The thing I loved most about this episode was that it integrated Castle and Beckett’s relationship into the story in such an organic way. The episode wasn’t about their relationship, but their relationship wasn’t conspicuously absent, either. Instead, “Scared to Death” was full of scenes that showed the easy, natural dynamic between Castle and Beckett in a way that made sure the audience knew they’re in a relationship without making the episode solely focused on that relationship. It’s a hard balance to achieve (and one I’m not sure has been achieved with consistency this season), but this episode got it just right.
Their relationship was there in the small bits of dialogue showing their familiarity with one another and their presence in each other’s lives (Castle talking about Beckett’s stiletto collection, the car conversation about Castle breaking her vase). It was there in the jokes about Beckett holding Castle’s hand not because she needed it but because he did. And it was there in the sweet but sarcastic exchange about Castle wanting Beckett to die after him so she could tell his story of sacrifice.
That exchange was everything I’d always hoped for in a Castle/Beckett relationship. It had just enough sweetness with Beckett’s initial reaction balanced with just enough humor from Castle to keep it from being saccharine. Their banter in this episode felt quick and easy again, and bantering “Caskett” is one of the best kinds of Caskett, in my opinion.
The conclusion of the episode was one of the sweetest surprises Castle has given audiences in some time. I’m a sucker for the small moments of relationship development in episodes that would seem to be about anything but, so the reveal of Castle’s #1 bucket list item is a scene I know I’ll be adding to my list of favorite Castle/Beckett moments. It was a scene that just felt so quintessentially Castle in its mixture of sincerity, humor, and suggestiveness.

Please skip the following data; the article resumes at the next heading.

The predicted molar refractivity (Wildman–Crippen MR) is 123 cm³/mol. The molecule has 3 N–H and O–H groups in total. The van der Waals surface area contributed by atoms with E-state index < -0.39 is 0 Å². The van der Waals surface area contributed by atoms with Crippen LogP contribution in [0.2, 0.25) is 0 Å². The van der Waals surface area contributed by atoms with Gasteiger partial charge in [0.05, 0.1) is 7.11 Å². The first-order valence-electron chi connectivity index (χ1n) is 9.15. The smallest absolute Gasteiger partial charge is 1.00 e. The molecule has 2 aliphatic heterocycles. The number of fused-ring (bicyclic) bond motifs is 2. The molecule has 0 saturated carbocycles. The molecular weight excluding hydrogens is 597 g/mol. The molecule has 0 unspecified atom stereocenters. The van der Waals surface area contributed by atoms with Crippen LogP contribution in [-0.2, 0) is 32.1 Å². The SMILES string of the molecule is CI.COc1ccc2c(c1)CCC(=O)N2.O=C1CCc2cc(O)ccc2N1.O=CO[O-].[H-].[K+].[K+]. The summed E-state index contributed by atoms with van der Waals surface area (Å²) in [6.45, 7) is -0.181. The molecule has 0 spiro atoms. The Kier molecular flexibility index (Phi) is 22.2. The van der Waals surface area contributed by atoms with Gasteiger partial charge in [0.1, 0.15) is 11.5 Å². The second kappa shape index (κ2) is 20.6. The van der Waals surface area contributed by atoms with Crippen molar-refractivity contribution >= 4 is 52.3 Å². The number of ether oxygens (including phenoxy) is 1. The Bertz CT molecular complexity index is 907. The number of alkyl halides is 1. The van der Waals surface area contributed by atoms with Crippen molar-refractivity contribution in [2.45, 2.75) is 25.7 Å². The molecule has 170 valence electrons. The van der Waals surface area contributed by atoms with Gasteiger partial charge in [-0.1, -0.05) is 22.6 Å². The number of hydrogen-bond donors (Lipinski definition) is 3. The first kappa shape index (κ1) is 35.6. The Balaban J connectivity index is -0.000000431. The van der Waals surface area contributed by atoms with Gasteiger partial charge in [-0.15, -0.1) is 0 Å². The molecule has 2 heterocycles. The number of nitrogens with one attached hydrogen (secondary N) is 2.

Beckett’s reaction to being at the top of Castle’s bucket list was beautiful. Katic’s smile has been bright enough this season to power a large city. But what really sold the moment for me (and I’m sure for everyone else, too) was the fact that Castle has been hoping to be with her for three years. And that’s all he wanted: To “be with Kate.” Not just to sleep with her. To be with her. He was willing to wait all that time for her to be ready, for her to want to be with him, too. And now he’s so caught up in the pleasure of actually being with her that he forgot to cross it off the list. Fillion’s delivery of Castle’s confession was typically perfect. The way he shifts from an attempt to be flippant to sincerity with one look says so much about how deeply he’s loved her for so long and how happy he is to finally be able to cross that off his list forever.
The scene ends with another fantastic callback to a previous season (in this case, Season Three’s “Poof! You’re Dead”) when Beckett mentions her infamous “ice cube trick.” Aggressive Beckett is one of the most entertaining facets of her character, and you can always tell Katic has a blast playing that side to her. Although the episode ended without a kiss or a love scene, there was no doubt about where it was headed, and that’s all I need to be happy as a viewer.
Season Five of Castle has been at its best when its able to make the Castle/Beckett relationship fit seamlessly into the storytelling. This episode was a great example of how to successfully achieve that goal. There was never any doubt during any of their scenes that these were two people in a relationship. Their dialogue felt like dialogue between romantic partners, two people who know each other on a very intimate level (and apparently have the photos to prove it). By simply letting the characters act naturally for this stage in their relationship, “Scared to Death” gave us one of the sweetest, funniest, and most enjoyable depictions of the Castle/Beckett relationship to date.
In other words, much to Perlmutter’s chagrin, there was nothing “defective” about it.